Prepare to say goodbye to Cassini.
In the early morning hours of September 15, NASA’s 13-year mission exploring Saturn and its moons will come to an end as the spacecraft deliberately dives into Saturn’s atmosphere and plunges itself into the planet.
Even then, Cassini will transmit new data about the planet’s composition as long as its antenna remains pointed toward Earth, with the assist from small thrusters. No spacecraft has ever been so close to Saturn.
“You can think of Cassini as the first Saturn probe,” said Linda Spilker, Cassini project scientist.
The Ion and Neutral Mass Spectrometer will act as the “nose” of the spacecraft, directly sampling the composition and structure of the atmosphere — something that can’t be done from orbit, said Hunter Waite, team lead for the spectrometer.
It will also investigate the “ring rain” phenomenon discovered by NASA’s Voyager mission in the early 1980s, where it appeared that the rings were raining down material on the planet and causing changes in the atmosphere. The spectrometer will attempt to investigate what material is from the rings and what material is part of the atmosphere.
But contact will quickly be lost once the spacecraft enters Saturn’s atmosphere at a high speed. About two minutes later, Cassini will burn and disintegrate completely — any traces of it will melt due to the heat and high pressure of the giant planet’s hostile atmosphere.
This will likely happen around 6:30 a.m. Eastern Time for the spacecraft, but given the time it takes for the signal to reach Earth, we will receive those last bits of data just before 8 a.m. — long after Cassini is “gone.”
“The spacecraft’s final signal will be like an echo,” said Earl Maize, Cassini project manager. “It will radiate across the solar system for nearly an hour and a half after Cassini itself has gone.”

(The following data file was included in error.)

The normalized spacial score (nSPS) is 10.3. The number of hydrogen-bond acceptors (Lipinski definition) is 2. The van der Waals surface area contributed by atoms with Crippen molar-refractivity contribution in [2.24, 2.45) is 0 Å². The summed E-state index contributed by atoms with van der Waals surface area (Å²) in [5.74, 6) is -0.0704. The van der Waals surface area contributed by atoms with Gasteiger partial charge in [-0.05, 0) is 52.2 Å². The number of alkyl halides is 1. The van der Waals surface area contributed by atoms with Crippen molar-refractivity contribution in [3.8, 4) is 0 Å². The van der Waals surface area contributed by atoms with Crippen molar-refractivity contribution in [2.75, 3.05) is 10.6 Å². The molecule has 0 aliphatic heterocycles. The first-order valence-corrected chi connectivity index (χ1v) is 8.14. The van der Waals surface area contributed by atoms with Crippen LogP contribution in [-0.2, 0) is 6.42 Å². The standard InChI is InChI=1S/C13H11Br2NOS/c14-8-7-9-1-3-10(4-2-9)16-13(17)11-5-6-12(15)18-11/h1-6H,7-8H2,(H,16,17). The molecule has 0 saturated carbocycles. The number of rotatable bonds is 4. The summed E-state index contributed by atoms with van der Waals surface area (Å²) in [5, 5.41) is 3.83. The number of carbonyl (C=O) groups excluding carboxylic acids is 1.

Why the dramatic ending?
Cassini had its closest approach with Saturn’s moon Titan on Monday, dubbed a “goodbye kiss” by the mission’s engineers because it provides the gravity assist that sends it on its final encounter with Saturn.
Mission scientists and operators are giving Cassini this fiery send-off on purpose. While many other options were considered — such as “parking” the spacecraft in orbit around Saturn — they didn’t want to risk Cassini colliding with any of Saturn’s moons.
Cassini data and observations revealed that while seemingly inhospitable to us, two of Saturn’s moons, Enceladus and Titan, could be potentially habitable for some form of life. And NASA didn’t want to risk contaminating the moons or any future studies of the moons with Earth particles. Although Cassini has been in space for 20 years — seven spent traveling to Saturn, 13 within the Saturn system — microbes from Earth could still viably exist on the spacecraft without air, water or protection from radiation.
While the mission itself is ending, the data and observations provided by Cassini will provide new details about the planet, its unique rings and moons for decades to come.
Cassini’s grand finale actually began in April, with a series of dives between Saturn’s rings, close to the planet and its moons, providing unprecedented insight. This is another reason the mission scientists decided on Cassini’s particular end-game. The final dive on Friday is a dramatic conclusion to this unique, long and scientifically valuable goodbye.